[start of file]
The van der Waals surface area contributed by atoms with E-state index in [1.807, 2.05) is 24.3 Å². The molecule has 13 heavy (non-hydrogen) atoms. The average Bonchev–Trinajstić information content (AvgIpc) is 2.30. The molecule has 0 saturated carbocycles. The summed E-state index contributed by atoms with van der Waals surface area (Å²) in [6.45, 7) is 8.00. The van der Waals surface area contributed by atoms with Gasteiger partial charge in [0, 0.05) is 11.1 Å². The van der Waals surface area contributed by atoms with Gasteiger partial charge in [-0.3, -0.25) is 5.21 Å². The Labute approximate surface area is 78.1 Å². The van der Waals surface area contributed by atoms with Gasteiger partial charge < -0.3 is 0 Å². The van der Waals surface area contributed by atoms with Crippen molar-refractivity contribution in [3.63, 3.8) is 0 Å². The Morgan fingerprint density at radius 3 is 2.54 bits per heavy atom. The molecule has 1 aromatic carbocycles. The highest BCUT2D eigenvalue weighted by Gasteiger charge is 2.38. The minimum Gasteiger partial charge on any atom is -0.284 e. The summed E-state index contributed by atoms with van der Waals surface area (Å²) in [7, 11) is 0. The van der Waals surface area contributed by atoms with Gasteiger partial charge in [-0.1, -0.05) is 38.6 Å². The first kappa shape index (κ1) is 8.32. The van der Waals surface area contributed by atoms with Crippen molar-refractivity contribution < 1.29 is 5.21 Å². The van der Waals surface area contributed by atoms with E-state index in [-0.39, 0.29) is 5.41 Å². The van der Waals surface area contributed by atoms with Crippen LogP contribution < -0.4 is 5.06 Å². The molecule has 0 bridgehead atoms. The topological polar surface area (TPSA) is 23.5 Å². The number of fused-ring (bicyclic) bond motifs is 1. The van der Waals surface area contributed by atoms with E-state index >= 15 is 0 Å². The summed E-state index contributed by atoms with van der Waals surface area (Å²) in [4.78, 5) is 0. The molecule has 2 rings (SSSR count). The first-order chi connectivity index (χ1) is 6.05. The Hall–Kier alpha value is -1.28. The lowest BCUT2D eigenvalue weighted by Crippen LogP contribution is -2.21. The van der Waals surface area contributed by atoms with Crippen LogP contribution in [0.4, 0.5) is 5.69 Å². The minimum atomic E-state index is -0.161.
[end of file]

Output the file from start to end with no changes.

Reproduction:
The van der Waals surface area contributed by atoms with E-state index in [1.807, 2.05) is 24.3 Å². The molecule has 13 heavy (non-hydrogen) atoms. The average Bonchev–Trinajstić information content (AvgIpc) is 2.30. The molecule has 0 saturated carbocycles. The summed E-state index contributed by atoms with van der Waals surface area (Å²) in [6.45, 7) is 8.00. The van der Waals surface area contributed by atoms with Gasteiger partial charge in [0, 0.05) is 11.1 Å². The van der Waals surface area contributed by atoms with Gasteiger partial charge in [-0.3, -0.25) is 5.21 Å². The Labute approximate surface area is 78.1 Å². The van der Waals surface area contributed by atoms with Gasteiger partial charge < -0.3 is 0 Å². The van der Waals surface area contributed by atoms with Crippen molar-refractivity contribution in [3.63, 3.8) is 0 Å². The Morgan fingerprint density at radius 3 is 2.54 bits per heavy atom. The molecule has 1 aromatic carbocycles. The highest BCUT2D eigenvalue weighted by Gasteiger charge is 2.38. The minimum Gasteiger partial charge on any atom is -0.284 e. The summed E-state index contributed by atoms with van der Waals surface area (Å²) in [7, 11) is 0. The van der Waals surface area contributed by atoms with Gasteiger partial charge in [-0.1, -0.05) is 38.6 Å². The first kappa shape index (κ1) is 8.32. The van der Waals surface area contributed by atoms with Crippen molar-refractivity contribution < 1.29 is 5.21 Å². The van der Waals surface area contributed by atoms with E-state index in [-0.39, 0.29) is 5.41 Å². The van der Waals surface area contributed by atoms with Crippen LogP contribution < -0.4 is 5.06 Å². The molecule has 0 bridgehead atoms. The topological polar surface area (TPSA) is 23.5 Å². The number of fused-ring (bicyclic) bond motifs is 1. The van der Waals surface area contributed by atoms with E-state index >= 15 is 0 Å². The summed E-state index contributed by atoms with van der Waals surface area (Å²) in [4.78, 5) is 0. The molecule has 2 rings (SSSR count). The first-order chi connectivity index (χ1) is 6.05. The Hall–Kier alpha value is -1.28. The lowest BCUT2D eigenvalue weighted by Crippen LogP contribution is -2.21. The van der Waals surface area contributed by atoms with Crippen LogP contribution in [0.4, 0.5) is 5.69 Å². The minimum atomic E-state index is -0.161.